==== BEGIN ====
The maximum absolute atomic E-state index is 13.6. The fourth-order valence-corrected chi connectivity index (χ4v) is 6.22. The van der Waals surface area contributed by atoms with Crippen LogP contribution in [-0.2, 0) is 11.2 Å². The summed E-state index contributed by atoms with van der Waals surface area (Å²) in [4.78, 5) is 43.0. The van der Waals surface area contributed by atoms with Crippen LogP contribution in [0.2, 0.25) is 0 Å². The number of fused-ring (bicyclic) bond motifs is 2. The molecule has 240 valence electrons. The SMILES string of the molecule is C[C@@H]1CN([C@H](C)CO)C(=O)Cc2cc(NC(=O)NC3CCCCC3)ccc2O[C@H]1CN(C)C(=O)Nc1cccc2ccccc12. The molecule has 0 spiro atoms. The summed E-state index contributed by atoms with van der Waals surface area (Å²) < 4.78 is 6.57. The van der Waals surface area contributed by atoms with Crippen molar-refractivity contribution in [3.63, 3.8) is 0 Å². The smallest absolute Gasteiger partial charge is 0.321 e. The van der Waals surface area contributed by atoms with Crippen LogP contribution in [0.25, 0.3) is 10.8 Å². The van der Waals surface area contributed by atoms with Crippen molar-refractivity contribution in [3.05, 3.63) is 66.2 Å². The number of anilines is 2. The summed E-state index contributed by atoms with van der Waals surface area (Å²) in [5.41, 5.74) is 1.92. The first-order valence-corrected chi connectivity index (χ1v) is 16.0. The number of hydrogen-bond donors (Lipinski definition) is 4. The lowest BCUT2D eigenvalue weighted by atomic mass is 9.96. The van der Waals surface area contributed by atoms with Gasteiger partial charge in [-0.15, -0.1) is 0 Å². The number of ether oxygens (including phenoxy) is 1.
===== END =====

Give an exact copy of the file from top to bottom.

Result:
The maximum absolute atomic E-state index is 13.6. The fourth-order valence-corrected chi connectivity index (χ4v) is 6.22. The van der Waals surface area contributed by atoms with Crippen LogP contribution in [-0.2, 0) is 11.2 Å². The summed E-state index contributed by atoms with van der Waals surface area (Å²) in [4.78, 5) is 43.0. The van der Waals surface area contributed by atoms with Crippen LogP contribution in [0.2, 0.25) is 0 Å². The number of fused-ring (bicyclic) bond motifs is 2. The molecule has 240 valence electrons. The SMILES string of the molecule is C[C@@H]1CN([C@H](C)CO)C(=O)Cc2cc(NC(=O)NC3CCCCC3)ccc2O[C@H]1CN(C)C(=O)Nc1cccc2ccccc12. The molecule has 0 spiro atoms. The summed E-state index contributed by atoms with van der Waals surface area (Å²) < 4.78 is 6.57. The van der Waals surface area contributed by atoms with Crippen molar-refractivity contribution in [3.63, 3.8) is 0 Å². The smallest absolute Gasteiger partial charge is 0.321 e. The van der Waals surface area contributed by atoms with Crippen LogP contribution in [0.25, 0.3) is 10.8 Å². The van der Waals surface area contributed by atoms with Crippen molar-refractivity contribution in [3.05, 3.63) is 66.2 Å². The number of anilines is 2. The summed E-state index contributed by atoms with van der Waals surface area (Å²) in [5.41, 5.74) is 1.92. The first-order valence-corrected chi connectivity index (χ1v) is 16.0. The number of hydrogen-bond donors (Lipinski definition) is 4. The lowest BCUT2D eigenvalue weighted by atomic mass is 9.96. The van der Waals surface area contributed by atoms with Gasteiger partial charge in [-0.15, -0.1) is 0 Å². The number of ether oxygens (including phenoxy) is 1.